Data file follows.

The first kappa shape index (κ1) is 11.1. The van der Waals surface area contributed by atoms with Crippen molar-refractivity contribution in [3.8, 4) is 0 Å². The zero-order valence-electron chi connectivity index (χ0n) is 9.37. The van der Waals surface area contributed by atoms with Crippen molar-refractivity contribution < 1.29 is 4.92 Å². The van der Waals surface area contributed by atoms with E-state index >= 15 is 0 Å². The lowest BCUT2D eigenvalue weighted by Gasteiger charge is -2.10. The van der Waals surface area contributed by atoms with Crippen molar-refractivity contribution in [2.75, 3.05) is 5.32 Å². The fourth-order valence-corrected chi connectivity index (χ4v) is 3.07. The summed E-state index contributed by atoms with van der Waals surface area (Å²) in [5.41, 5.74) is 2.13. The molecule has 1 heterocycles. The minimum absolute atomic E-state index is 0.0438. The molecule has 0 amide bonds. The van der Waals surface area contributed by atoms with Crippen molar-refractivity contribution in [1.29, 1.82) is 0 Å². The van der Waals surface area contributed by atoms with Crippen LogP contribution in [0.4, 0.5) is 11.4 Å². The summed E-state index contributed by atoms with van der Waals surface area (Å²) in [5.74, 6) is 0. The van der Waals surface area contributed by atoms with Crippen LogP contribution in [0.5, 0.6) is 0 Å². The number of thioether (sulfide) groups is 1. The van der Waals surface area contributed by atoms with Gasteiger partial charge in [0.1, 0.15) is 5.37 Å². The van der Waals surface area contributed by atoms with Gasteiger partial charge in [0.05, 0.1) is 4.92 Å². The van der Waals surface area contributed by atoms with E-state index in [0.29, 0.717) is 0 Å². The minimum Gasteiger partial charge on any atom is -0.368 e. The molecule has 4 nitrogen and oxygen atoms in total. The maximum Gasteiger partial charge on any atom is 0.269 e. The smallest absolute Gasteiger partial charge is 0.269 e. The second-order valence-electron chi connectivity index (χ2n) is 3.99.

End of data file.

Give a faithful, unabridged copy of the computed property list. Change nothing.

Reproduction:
The first kappa shape index (κ1) is 11.1. The van der Waals surface area contributed by atoms with Crippen molar-refractivity contribution in [3.8, 4) is 0 Å². The zero-order valence-electron chi connectivity index (χ0n) is 9.37. The van der Waals surface area contributed by atoms with Crippen molar-refractivity contribution < 1.29 is 4.92 Å². The van der Waals surface area contributed by atoms with E-state index >= 15 is 0 Å². The lowest BCUT2D eigenvalue weighted by Gasteiger charge is -2.10. The van der Waals surface area contributed by atoms with Crippen molar-refractivity contribution in [2.75, 3.05) is 5.32 Å². The fourth-order valence-corrected chi connectivity index (χ4v) is 3.07. The summed E-state index contributed by atoms with van der Waals surface area (Å²) in [5.41, 5.74) is 2.13. The molecule has 1 heterocycles. The minimum absolute atomic E-state index is 0.0438. The molecule has 0 amide bonds. The van der Waals surface area contributed by atoms with Crippen molar-refractivity contribution in [1.29, 1.82) is 0 Å². The van der Waals surface area contributed by atoms with Crippen LogP contribution in [0.4, 0.5) is 11.4 Å². The summed E-state index contributed by atoms with van der Waals surface area (Å²) in [5.74, 6) is 0. The van der Waals surface area contributed by atoms with Crippen LogP contribution in [0.5, 0.6) is 0 Å². The number of thioether (sulfide) groups is 1. The van der Waals surface area contributed by atoms with Gasteiger partial charge in [0.1, 0.15) is 5.37 Å². The van der Waals surface area contributed by atoms with Gasteiger partial charge in [0.05, 0.1) is 4.92 Å². The van der Waals surface area contributed by atoms with E-state index in [0.29, 0.717) is 0 Å². The minimum Gasteiger partial charge on any atom is -0.368 e. The molecule has 4 nitrogen and oxygen atoms in total. The maximum Gasteiger partial charge on any atom is 0.269 e. The smallest absolute Gasteiger partial charge is 0.269 e. The second-order valence-electron chi connectivity index (χ2n) is 3.99.